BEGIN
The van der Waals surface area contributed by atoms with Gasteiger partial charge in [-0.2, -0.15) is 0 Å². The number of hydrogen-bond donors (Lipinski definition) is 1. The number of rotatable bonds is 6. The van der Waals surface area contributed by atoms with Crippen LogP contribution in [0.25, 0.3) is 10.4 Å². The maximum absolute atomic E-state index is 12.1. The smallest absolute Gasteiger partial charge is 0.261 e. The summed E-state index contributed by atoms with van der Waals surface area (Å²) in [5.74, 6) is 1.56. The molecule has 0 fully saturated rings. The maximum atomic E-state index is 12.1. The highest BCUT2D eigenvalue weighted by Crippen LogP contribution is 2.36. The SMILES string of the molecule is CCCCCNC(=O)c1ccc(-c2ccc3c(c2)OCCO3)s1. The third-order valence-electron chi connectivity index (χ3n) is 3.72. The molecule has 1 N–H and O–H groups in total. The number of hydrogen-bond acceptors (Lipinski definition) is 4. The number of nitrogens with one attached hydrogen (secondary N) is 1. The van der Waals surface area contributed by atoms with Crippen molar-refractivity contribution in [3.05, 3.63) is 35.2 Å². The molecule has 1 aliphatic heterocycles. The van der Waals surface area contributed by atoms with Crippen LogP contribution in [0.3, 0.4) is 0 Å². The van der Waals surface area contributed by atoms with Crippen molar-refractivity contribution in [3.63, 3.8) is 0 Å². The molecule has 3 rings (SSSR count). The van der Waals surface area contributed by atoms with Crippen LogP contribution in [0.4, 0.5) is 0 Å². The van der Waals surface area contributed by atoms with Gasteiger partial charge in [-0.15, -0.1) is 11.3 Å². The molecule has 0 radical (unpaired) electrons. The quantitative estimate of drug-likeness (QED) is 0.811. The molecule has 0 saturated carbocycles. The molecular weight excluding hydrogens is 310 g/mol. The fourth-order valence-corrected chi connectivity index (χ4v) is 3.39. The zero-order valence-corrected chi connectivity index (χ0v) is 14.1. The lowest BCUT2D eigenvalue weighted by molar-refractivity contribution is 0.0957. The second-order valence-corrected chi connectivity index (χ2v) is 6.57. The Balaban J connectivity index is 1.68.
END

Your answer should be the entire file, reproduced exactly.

The van der Waals surface area contributed by atoms with Gasteiger partial charge in [-0.2, -0.15) is 0 Å². The number of hydrogen-bond donors (Lipinski definition) is 1. The number of rotatable bonds is 6. The van der Waals surface area contributed by atoms with Crippen LogP contribution in [0.25, 0.3) is 10.4 Å². The maximum absolute atomic E-state index is 12.1. The smallest absolute Gasteiger partial charge is 0.261 e. The summed E-state index contributed by atoms with van der Waals surface area (Å²) in [5.74, 6) is 1.56. The molecule has 0 fully saturated rings. The maximum atomic E-state index is 12.1. The highest BCUT2D eigenvalue weighted by Crippen LogP contribution is 2.36. The SMILES string of the molecule is CCCCCNC(=O)c1ccc(-c2ccc3c(c2)OCCO3)s1. The third-order valence-electron chi connectivity index (χ3n) is 3.72. The molecule has 1 N–H and O–H groups in total. The number of hydrogen-bond acceptors (Lipinski definition) is 4. The number of nitrogens with one attached hydrogen (secondary N) is 1. The van der Waals surface area contributed by atoms with Crippen molar-refractivity contribution in [3.05, 3.63) is 35.2 Å². The molecule has 1 aliphatic heterocycles. The van der Waals surface area contributed by atoms with Crippen LogP contribution in [0.3, 0.4) is 0 Å². The van der Waals surface area contributed by atoms with Crippen molar-refractivity contribution in [3.63, 3.8) is 0 Å². The molecule has 3 rings (SSSR count). The van der Waals surface area contributed by atoms with Crippen LogP contribution in [0.4, 0.5) is 0 Å². The van der Waals surface area contributed by atoms with Gasteiger partial charge in [-0.15, -0.1) is 11.3 Å². The molecule has 0 radical (unpaired) electrons. The quantitative estimate of drug-likeness (QED) is 0.811. The molecule has 0 saturated carbocycles. The molecular weight excluding hydrogens is 310 g/mol. The fourth-order valence-corrected chi connectivity index (χ4v) is 3.39. The zero-order valence-corrected chi connectivity index (χ0v) is 14.1. The lowest BCUT2D eigenvalue weighted by molar-refractivity contribution is 0.0957. The second-order valence-corrected chi connectivity index (χ2v) is 6.57. The Balaban J connectivity index is 1.68.